There is a growing demand for offshore helicopters in the region, as new projects come on stream and oil prices return to the levels last seen seven to eight years ago. However, the often restrictive age requirements set by either the local aviation authorities or the oil companies are limiting the availability of suitable helicopters. This, combined with headwinds in the finance markets in this sector, has led to a shortage of supply, which if left unchecked could lead to production bottlenecks in the future.
LCI is already actively supporting several offshore oil and gas operators, and in Asia-Pacific, helicopters are mainly supporting large natural gas production, for example in Australia and Malaysia. Natural gas is an important transition energy source as it is being used in North Asia to replace coal in electricity production.
The offshore wind sector is the fastest growing sector in the energy market and there is great potential in Asia. There are several large projects underway in Taiwan which will require helicopter support, as there are in China and in Japan. LCI’s VP Marketing for Asia, Christopher Lloyd explains:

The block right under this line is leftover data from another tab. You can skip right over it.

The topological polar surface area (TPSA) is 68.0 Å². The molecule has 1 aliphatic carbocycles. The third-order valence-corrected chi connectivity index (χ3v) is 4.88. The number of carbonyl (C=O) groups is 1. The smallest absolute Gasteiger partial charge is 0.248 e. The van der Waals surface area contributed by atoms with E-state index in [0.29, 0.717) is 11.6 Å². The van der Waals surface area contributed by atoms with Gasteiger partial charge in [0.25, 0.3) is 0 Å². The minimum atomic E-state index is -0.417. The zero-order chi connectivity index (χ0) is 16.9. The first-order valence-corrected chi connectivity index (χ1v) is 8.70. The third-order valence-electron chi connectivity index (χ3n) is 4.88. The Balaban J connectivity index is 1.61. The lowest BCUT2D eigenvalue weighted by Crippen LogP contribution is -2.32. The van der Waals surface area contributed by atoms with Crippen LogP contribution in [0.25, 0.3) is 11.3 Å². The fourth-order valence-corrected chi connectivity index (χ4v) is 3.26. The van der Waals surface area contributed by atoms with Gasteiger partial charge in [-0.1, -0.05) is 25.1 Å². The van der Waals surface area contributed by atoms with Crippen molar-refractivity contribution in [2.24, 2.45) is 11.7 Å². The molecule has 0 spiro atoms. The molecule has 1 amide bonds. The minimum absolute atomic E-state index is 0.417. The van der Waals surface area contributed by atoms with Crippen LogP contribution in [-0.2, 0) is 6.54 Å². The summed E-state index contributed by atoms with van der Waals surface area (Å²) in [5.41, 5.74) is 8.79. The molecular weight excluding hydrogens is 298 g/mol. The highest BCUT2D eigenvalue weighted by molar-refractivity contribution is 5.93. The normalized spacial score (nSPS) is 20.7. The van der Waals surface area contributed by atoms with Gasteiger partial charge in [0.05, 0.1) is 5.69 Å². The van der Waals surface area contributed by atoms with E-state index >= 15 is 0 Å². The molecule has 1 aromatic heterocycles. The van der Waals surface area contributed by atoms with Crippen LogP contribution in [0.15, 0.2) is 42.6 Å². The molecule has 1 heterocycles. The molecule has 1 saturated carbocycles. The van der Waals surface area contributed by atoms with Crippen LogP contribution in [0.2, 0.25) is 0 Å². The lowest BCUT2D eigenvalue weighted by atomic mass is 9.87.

Currently the Chinese and Japanese offshore wind turbines are being serviced by vessels, but as the fields grow and expand further offshore, inevitably there will be a demand for helicopter support as we have seen in Europe where helicopters are recognized as safer, faster and having a lower carbon footprint compared with Crew Transfer Vessels (CTV).
Offshore wind support is an area that LCI has been involved with for many years, and we welcome the opportunity to work with operators in Asia as this market grows.”
The Parapublic sector is an area that is already well-developed in many countries in Asia, and includes police, coastguard and SAR services. Whilst it is often delivered directly by government agencies, this is an area in which private operators are increasingly offering their services to the government agencies, especially in markets such as Australia, Malaysia and China. With its expertise in these sectors in several markets outside Asia, LCI looks forward to bringing these skills to Asia to help accelerate these highly effective private – public sector partnerships.
LCI’s CEO, Jaspal Jandu, concludes:
These are just a few of the areas of growth we see developing in Asia. In 2022, LCI will continue to invest in its presence and partnerships and is very much open for business in this region.